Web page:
Posted on March 8, 2021 by Neche Veyssal
The COVID-19 pandemic has demonstrated the data center industry’s reliance on remote management. In this blog, we discuss the role of Raritan SmartSensors while looking back a year.
Posted on March 2, 2021 by Neche Veyssal
For the past year, the European Union (EU) has threatened to enact green data center laws including a goal of requiring data centers in Europe to be climate neutral by 2030. But in hopes of preempting government regulations, a group of European data center operators have signed a pact to self-regulate themselves.
Posted on October 24, 2018 by Jessica Ciesla
Just a few years ago there were roughly 15 billion devices connected to the IoT, or "Internet of Things". By 2020, that number is expected to grow to 30.7 billion - representing about $1.29 trillion across all markets. Countless products - from industrial sensors, workspace management applications, to wearable devices - are all connected to the Internet, and to each other. This is allowing them to create and share valuable data every second of the day.
For business leaders, this is cause for celebration - to an extent. While it's true that IoT as a concept brings powerful benefits in terms of productivity, efficiency and cost savings, it also brings with it its fair share of challenges. These challenges often lead to projects stalling out before they've even had a chance to begin.
In this blog post, we’ll go into detail about the top three challenges you are most likely to face when beginning an IoT implementation - and how to address them in the most effective ways.
Posted on November 29, 2017 by Rick Gonedes
Data security has been growing in importance as society continues to progress towards a more digital world. According to a 2017 study that was conducted by IBM and Ponemon Institute, the average cost of a single data breach incident decreased by 10% between 2016 and 2017 to around $3.6 million dollars. The news isn't all positive. The decrease was mostly attributed to the strength of the US dollar. Even still, $3.6+ million is an expense that most organizations simply cannot afford.
Yet when many people think of data security, they think of the software measures that need to be put in place to protect data in its virtual form. What they don't think about are the physical measures that must be deployed to protect the actual data centers that house confidential information around the world. With Raritan’s SmartLock Door Access Control System, this is exactly the type of issue addressed.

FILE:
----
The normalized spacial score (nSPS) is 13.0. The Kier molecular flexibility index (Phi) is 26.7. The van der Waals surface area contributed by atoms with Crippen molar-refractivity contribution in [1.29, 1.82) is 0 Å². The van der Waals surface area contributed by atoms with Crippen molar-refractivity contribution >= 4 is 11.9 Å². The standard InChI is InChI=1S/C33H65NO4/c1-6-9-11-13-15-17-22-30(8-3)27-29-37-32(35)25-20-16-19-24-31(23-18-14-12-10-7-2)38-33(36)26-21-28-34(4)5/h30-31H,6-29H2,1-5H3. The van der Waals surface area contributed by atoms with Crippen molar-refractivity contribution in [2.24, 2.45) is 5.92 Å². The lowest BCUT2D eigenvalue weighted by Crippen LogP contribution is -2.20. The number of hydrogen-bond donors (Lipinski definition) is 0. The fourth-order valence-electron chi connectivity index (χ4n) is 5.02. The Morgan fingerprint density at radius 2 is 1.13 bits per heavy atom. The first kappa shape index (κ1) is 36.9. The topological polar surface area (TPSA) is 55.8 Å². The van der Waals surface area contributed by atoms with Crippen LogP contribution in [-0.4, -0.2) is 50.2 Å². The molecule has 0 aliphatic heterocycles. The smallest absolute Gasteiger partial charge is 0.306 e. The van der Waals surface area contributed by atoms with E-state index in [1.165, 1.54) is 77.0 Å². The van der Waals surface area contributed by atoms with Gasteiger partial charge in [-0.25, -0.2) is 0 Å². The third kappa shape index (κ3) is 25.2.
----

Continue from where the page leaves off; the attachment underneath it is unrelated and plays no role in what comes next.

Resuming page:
Posted on March 28, 2017 by Scott Fier
Why do we load balance?
Without going into the complicated math, suffice it to say that load balancing in a 3 phase system is desirable. The more unbalanced a system the more problems it creates. UPS life, for one, can be affected by unbalanced systems. Although one circuit (server cabinet) being out of balance won’t have much effect, if many or all circuits on a panel are out of balance, the main circuit supplying the breaker panel will be out of balance and this can ruin your upstream UPS. There are also efficiency issues with unbalanced loads.
How is load balancing currently accomplished in a rack cabinet?
To balance a load in a cabinet, the loads of the equipment power supplies are spread across the 3 phases – L1/L2, L2/L3, L3/L1. This is done by plugging the first server (or switch/router) in an outlet wired on L1/L2, the next server on L2/L3, the next on L3/L1, then start over. The goal is to get an equal number of devices/loads on all 3 phases – or as close as possible.
This approach can quickly turn into a cabling nightmare. Most rack PDUs are linear in their phase layout of outlets – there are only three banks of outlets, one for each phase. For example, on a 36 outlet PDU, outlets 1 through 12 will be on L1/L2, 13 through 24 on L2/L3, and 25 through 36 on L3/L1. If you use the above method of balancing, and start racking the devices at the bottom U position, the third device you plug in will need to reach the top third of the PDU and the last device may have to reach back to the bottom of the PDU. In other words, a lot of crisscrossed cabling.
How do Raritan’s balance the cable and load balancing challenge?
In certain Raritan PX three-phase models the architecture gets around the cabling issue by staggering the grouping of outlets - there are at least 6 banks of outlets. For example, outlets 1 through 6 are on L1/L2, 7 through 12 on L2/L3, 13 through 18 on L3/L1, but then we start over at L1/L2 for outlets 19 through 24. (See Illustration below)
This intelligently engineered architecture results in more reliability and easier execution. The devices towards the top of the cabinet don’t need to be plugged in to the bottom of the PDU and devices at the bottom don’t need to be plugged in to the top.